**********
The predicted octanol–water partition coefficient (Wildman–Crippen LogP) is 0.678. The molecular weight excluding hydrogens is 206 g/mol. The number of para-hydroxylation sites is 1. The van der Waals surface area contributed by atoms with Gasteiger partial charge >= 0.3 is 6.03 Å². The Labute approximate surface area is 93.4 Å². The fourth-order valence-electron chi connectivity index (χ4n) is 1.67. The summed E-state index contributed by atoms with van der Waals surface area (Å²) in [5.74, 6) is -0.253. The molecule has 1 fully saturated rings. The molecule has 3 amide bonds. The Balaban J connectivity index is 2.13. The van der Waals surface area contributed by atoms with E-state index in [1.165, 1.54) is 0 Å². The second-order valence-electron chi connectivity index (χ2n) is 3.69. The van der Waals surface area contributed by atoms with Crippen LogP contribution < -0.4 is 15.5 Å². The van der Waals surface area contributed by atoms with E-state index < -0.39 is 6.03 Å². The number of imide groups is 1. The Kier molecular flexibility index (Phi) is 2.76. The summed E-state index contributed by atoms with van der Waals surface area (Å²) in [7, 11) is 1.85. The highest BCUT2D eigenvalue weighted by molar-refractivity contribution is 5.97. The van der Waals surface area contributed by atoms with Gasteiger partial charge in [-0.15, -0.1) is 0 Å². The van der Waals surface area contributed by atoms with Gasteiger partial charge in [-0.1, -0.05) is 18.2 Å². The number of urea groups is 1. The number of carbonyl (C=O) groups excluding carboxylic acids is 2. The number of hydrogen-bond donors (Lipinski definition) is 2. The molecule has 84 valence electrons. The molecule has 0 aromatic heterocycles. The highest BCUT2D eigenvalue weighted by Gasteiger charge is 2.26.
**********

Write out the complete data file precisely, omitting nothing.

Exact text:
The predicted octanol–water partition coefficient (Wildman–Crippen LogP) is 0.678. The molecular weight excluding hydrogens is 206 g/mol. The number of para-hydroxylation sites is 1. The van der Waals surface area contributed by atoms with Gasteiger partial charge >= 0.3 is 6.03 Å². The Labute approximate surface area is 93.4 Å². The fourth-order valence-electron chi connectivity index (χ4n) is 1.67. The summed E-state index contributed by atoms with van der Waals surface area (Å²) in [5.74, 6) is -0.253. The molecule has 1 fully saturated rings. The molecule has 3 amide bonds. The Balaban J connectivity index is 2.13. The van der Waals surface area contributed by atoms with E-state index in [1.165, 1.54) is 0 Å². The second-order valence-electron chi connectivity index (χ2n) is 3.69. The van der Waals surface area contributed by atoms with Crippen LogP contribution < -0.4 is 15.5 Å². The van der Waals surface area contributed by atoms with E-state index < -0.39 is 6.03 Å². The number of imide groups is 1. The Kier molecular flexibility index (Phi) is 2.76. The summed E-state index contributed by atoms with van der Waals surface area (Å²) in [7, 11) is 1.85. The highest BCUT2D eigenvalue weighted by molar-refractivity contribution is 5.97. The van der Waals surface area contributed by atoms with Gasteiger partial charge in [-0.15, -0.1) is 0 Å². The van der Waals surface area contributed by atoms with Gasteiger partial charge in [-0.1, -0.05) is 18.2 Å². The number of urea groups is 1. The number of carbonyl (C=O) groups excluding carboxylic acids is 2. The number of hydrogen-bond donors (Lipinski definition) is 2. The molecule has 84 valence electrons. The molecule has 0 aromatic heterocycles. The highest BCUT2D eigenvalue weighted by Gasteiger charge is 2.26.